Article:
«Thoreau's India - An Outsider's View V.Meenakumari Henry David Thoreau came in contact with India through Emerson's library of erudite books. He ...»
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Thoreau's India - An Outsider's View
Henry David Thoreau came in contact with India through Emerson's
library of erudite books. He influenced Thoreau with a certain enthusiasm for the
Wisdom of India. During his stay in 1838 with Emerson's brother, Thoreau had
unrestricted access to Emerson's library which contained the great works of India
such as The Vedas, The Laws of Manu, the Hitopadesha of Vishnu Sharma, the
Bhagavad Gita and the Upanishads. Thoreau read the Hindu scriptures with delight and with each reading; he was raised into a rare region of thought.
Thoreau not only read books on Indian Philosophy from Emerson's library but also from his borrowings from the Harvard College Library during 1849-
1854. On 11 September, 1849, he borrowed `Mahabharata, Hariwamsa, On Historic de la famille', and Garcin de Tassy's `Histoire de la literature Hindoui'. In 1850, from January 28th to April, he read Wilson's translation of the `Vishnu Purana', Icvara Krsna's `The Sankhya Karika', `The Samveda Samhita' translated by Stevenson, Rammohan Roy's Translation of passages of the Veda; and vol.IX of the works of Sir William Jones. (This volume contains `Sacontala, or, the Fatal Ring' and Sir Jones' translation of Kalidasa's `Abhijyana Sakuntalam,' Charles Wilkins' translation of the Bhagavad-Gita - `Bhagvat-geeta, or, Dialogue of Kreeshna and Arjoon' was borrowed by Thoreau on 9th October, 18541.
His steadily growing interest in Indian philosophy led him to study Colebrooke's `Essays', and Burnouf's `Introduction a "histoire du Buddhisme Indien". An article, `The Preaching of Buddha', based on his study of Burnouf's book, selections from `The Laws of Manu', and selections from the Oriental scriptures, were also contributed by Thoreau to the `Dial'. In the Prefaces to the selections, Orientalists like Colebrooke, Hodgson and Wilkins are frequently cited by Thoreau. All this shows his interest in India. In January 1843, Thoreau published selected passages from the Laws of Manu from a French version of the Sanskrit Harivansa in The Dial, Thoreau also translated a story, "The Transmigration of seven Brahmans", and in The Dial of January 1844, he published excerpts from Buddhist Scriptures under the title "The preaching of Buddha". Hindu scripture tells us that the central core of one's self (antaratman) is identifiable with the cosmic whole (Brahman). The Upanishads state : "The self within you, the respondent, immortal person is the internal self of all things and is the universal Brahman". Concepts similar to this cardinal 1 IRWLE VOL. 7 No. 2 July 2011 doctrine of vedanta appear in the writings of the Transcendentalists. But there are many ideological similarities among Oriental literature, the neoplatonic doctrines, Christian mysticism, and the philosophy of the German idealists such as Kant and Schilling. And, since the Transcendentalists were acquainted with all of these writings, it is not always possible to identify specific influences.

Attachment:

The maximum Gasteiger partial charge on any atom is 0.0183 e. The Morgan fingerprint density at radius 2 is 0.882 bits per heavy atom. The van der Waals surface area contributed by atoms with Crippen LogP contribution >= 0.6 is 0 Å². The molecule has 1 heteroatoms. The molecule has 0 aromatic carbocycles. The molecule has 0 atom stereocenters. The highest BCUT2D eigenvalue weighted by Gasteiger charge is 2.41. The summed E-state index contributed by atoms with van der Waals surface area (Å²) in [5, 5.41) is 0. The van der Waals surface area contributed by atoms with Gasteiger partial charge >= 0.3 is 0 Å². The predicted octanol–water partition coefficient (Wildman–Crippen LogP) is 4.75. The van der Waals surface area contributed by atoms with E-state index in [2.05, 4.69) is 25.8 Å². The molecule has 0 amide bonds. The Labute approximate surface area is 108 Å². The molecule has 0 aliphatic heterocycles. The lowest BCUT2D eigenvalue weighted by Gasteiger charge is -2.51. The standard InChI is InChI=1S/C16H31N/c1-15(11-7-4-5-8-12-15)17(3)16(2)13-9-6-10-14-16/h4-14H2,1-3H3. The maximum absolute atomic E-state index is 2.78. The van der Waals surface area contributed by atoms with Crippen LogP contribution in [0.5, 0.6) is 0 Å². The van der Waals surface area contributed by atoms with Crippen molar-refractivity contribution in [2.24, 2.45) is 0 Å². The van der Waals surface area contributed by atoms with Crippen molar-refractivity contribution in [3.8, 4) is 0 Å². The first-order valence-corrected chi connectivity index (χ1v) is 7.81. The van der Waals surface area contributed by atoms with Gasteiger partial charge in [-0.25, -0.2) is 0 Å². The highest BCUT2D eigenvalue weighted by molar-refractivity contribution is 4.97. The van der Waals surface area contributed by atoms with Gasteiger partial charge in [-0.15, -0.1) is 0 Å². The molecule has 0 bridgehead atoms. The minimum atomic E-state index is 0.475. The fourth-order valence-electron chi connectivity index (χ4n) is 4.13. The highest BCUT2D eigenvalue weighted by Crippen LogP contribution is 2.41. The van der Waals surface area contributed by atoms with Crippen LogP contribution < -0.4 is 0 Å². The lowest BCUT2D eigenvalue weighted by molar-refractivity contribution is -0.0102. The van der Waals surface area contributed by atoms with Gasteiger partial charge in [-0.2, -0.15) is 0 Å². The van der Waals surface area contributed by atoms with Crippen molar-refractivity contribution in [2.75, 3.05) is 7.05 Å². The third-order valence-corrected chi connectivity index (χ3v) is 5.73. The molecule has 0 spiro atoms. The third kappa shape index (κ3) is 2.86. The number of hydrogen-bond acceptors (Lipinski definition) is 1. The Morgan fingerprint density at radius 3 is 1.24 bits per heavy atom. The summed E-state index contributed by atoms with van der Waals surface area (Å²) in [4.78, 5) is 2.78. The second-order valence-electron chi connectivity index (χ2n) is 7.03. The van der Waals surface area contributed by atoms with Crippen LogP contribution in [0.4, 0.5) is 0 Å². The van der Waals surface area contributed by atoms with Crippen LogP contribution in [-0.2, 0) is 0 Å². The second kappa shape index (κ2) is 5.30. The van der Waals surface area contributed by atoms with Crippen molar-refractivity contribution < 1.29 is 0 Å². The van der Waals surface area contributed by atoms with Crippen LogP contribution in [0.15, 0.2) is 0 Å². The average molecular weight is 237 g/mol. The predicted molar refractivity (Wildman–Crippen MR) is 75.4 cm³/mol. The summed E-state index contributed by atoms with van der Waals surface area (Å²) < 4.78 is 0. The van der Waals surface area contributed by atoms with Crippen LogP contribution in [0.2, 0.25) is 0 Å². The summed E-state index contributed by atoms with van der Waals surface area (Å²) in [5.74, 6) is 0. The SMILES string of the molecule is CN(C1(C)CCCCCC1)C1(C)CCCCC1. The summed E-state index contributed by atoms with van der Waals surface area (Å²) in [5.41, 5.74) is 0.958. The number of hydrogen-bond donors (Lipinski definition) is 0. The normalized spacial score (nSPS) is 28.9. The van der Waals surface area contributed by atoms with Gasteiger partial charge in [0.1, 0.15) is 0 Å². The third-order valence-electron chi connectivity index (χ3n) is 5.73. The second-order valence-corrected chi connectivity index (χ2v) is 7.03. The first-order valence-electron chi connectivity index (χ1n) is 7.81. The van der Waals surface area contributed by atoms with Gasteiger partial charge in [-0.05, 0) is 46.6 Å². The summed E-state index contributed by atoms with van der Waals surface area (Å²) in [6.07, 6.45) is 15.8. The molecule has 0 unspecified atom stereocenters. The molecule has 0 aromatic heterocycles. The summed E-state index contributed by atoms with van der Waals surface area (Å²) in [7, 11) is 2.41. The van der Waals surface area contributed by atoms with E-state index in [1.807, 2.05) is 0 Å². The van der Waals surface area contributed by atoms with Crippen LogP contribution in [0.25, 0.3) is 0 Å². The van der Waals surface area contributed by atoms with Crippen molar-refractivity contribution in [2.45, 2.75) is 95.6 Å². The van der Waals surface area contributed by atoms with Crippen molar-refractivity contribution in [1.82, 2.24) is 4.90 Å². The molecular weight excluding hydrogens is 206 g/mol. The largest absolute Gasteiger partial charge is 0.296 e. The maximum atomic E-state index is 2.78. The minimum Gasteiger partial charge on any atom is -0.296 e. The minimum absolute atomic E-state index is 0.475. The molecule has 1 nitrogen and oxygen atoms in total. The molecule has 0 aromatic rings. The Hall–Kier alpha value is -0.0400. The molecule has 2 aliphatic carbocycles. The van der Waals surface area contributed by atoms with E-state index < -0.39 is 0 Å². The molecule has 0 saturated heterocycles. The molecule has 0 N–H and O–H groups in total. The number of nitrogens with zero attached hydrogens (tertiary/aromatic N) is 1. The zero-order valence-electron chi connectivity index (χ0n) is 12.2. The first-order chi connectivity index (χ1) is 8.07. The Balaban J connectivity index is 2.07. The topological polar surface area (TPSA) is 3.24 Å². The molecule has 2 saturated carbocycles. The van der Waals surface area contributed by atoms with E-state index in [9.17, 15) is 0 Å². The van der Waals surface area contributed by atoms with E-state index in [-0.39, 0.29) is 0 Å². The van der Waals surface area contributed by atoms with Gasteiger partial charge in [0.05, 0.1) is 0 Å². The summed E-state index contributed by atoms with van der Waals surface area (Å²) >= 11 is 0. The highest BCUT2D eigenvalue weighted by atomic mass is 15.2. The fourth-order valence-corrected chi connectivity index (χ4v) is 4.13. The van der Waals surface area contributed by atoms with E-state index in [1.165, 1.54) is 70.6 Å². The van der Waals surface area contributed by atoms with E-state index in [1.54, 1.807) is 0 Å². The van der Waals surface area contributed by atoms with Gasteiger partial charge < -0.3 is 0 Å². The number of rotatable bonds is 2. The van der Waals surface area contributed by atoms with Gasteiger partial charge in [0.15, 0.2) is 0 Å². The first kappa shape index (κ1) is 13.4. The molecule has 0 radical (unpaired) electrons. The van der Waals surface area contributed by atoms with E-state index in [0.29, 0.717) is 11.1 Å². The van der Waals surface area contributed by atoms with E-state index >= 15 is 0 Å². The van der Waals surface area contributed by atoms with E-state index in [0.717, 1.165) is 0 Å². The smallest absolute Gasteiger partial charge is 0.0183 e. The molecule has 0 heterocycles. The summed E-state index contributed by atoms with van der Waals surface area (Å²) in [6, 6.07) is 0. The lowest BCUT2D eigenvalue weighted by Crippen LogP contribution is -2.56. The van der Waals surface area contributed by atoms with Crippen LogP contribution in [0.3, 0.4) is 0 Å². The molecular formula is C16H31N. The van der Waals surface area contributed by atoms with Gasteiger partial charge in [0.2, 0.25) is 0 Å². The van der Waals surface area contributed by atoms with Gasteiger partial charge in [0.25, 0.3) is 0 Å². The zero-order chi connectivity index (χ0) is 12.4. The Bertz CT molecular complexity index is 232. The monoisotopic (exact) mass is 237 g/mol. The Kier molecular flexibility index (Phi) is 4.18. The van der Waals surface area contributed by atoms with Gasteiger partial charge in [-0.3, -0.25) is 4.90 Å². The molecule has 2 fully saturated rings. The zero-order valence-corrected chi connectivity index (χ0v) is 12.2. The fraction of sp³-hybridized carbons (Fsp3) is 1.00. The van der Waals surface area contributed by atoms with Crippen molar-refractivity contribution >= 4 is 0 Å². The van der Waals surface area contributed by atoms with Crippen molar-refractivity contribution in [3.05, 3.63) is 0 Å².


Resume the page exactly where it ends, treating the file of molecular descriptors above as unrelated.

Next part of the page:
Nevertheless, the striking parallels between Transcendentalist writing and Oriental thought make it clear that there was a spiritual kinship.
When Thoreau began his intensive study of Hindu scriptures, he wrote in his journal, "I cannot read a sentence in the book of the Hindu's without being elevated upon the table land of the Ghauts..... The impression which those sublime sentences made on me last night has awakened me before Cock-crowing..... The simple life herein described confers on us a degree of freedom even in perusal...... wants so easily and gracefully satisfied that they seem like a more refined pleasure, repleteness". Later, in his first book, he said any moral philosophy is exceedingly rare. This of Manu addresses our privacy more than most. It is a more private and familiar and at the same time a more public and universal work, than is spoken of in parlour or pulpits nowadays. As our domestic fowls are said to have their original in the will pleasant of India, so our domestic thoughts have their prototypes in the thoughts of her philosophers.....
Most books belong to the house and street only and in the fields their leaves feel very thin....... But this, as it proceeds from, so it addresses, what is deepest and most abiding in man. It belongs to the noontide of the day, the midsummer of the year and after the snows have melted, and the waters evaporated in the spring, still its truth speaks freshly to our experience.....".
Thoreau sought throughout his life to live a life of meaning - a life in which he would understand the truths of his own nature, his relationship with other